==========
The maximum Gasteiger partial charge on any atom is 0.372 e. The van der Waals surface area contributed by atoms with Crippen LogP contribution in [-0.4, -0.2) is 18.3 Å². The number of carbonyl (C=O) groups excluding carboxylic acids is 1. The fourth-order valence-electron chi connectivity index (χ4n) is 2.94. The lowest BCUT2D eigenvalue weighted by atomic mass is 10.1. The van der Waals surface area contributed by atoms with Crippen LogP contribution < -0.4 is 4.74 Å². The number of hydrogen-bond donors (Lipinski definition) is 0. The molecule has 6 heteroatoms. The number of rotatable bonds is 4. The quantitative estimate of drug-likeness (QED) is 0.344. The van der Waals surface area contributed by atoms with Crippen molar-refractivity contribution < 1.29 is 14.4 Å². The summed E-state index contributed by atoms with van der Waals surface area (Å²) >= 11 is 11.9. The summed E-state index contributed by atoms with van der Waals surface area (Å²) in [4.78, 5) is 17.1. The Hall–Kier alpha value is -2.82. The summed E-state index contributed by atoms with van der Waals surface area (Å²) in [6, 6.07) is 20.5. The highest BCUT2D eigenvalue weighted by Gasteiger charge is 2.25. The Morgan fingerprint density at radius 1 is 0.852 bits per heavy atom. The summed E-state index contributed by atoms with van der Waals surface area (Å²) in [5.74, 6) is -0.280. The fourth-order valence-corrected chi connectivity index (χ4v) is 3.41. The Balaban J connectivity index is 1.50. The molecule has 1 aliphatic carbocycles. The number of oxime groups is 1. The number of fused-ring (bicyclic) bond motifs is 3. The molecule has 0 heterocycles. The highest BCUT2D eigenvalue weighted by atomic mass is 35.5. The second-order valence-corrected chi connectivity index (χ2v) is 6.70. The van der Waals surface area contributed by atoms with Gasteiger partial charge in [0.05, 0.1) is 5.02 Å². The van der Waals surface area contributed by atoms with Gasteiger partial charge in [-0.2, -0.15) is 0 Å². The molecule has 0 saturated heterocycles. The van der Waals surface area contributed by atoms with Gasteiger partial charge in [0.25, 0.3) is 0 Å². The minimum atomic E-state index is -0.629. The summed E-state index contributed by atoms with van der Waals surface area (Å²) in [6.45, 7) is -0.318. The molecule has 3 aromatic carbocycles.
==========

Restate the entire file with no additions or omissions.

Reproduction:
The maximum Gasteiger partial charge on any atom is 0.372 e. The van der Waals surface area contributed by atoms with Crippen LogP contribution in [-0.4, -0.2) is 18.3 Å². The number of carbonyl (C=O) groups excluding carboxylic acids is 1. The fourth-order valence-electron chi connectivity index (χ4n) is 2.94. The lowest BCUT2D eigenvalue weighted by atomic mass is 10.1. The van der Waals surface area contributed by atoms with Crippen LogP contribution < -0.4 is 4.74 Å². The number of hydrogen-bond donors (Lipinski definition) is 0. The molecule has 6 heteroatoms. The number of rotatable bonds is 4. The quantitative estimate of drug-likeness (QED) is 0.344. The van der Waals surface area contributed by atoms with Crippen molar-refractivity contribution < 1.29 is 14.4 Å². The summed E-state index contributed by atoms with van der Waals surface area (Å²) >= 11 is 11.9. The summed E-state index contributed by atoms with van der Waals surface area (Å²) in [4.78, 5) is 17.1. The Hall–Kier alpha value is -2.82. The summed E-state index contributed by atoms with van der Waals surface area (Å²) in [6, 6.07) is 20.5. The highest BCUT2D eigenvalue weighted by Gasteiger charge is 2.25. The Morgan fingerprint density at radius 1 is 0.852 bits per heavy atom. The summed E-state index contributed by atoms with van der Waals surface area (Å²) in [5.74, 6) is -0.280. The fourth-order valence-corrected chi connectivity index (χ4v) is 3.41. The Balaban J connectivity index is 1.50. The molecule has 1 aliphatic carbocycles. The number of oxime groups is 1. The number of fused-ring (bicyclic) bond motifs is 3. The molecule has 0 heterocycles. The highest BCUT2D eigenvalue weighted by atomic mass is 35.5. The second-order valence-corrected chi connectivity index (χ2v) is 6.70. The van der Waals surface area contributed by atoms with Gasteiger partial charge in [0.05, 0.1) is 5.02 Å². The van der Waals surface area contributed by atoms with Gasteiger partial charge in [-0.2, -0.15) is 0 Å². The molecule has 0 saturated heterocycles. The van der Waals surface area contributed by atoms with Gasteiger partial charge in [0.25, 0.3) is 0 Å². The minimum atomic E-state index is -0.629. The summed E-state index contributed by atoms with van der Waals surface area (Å²) in [6.45, 7) is -0.318. The molecule has 3 aromatic carbocycles.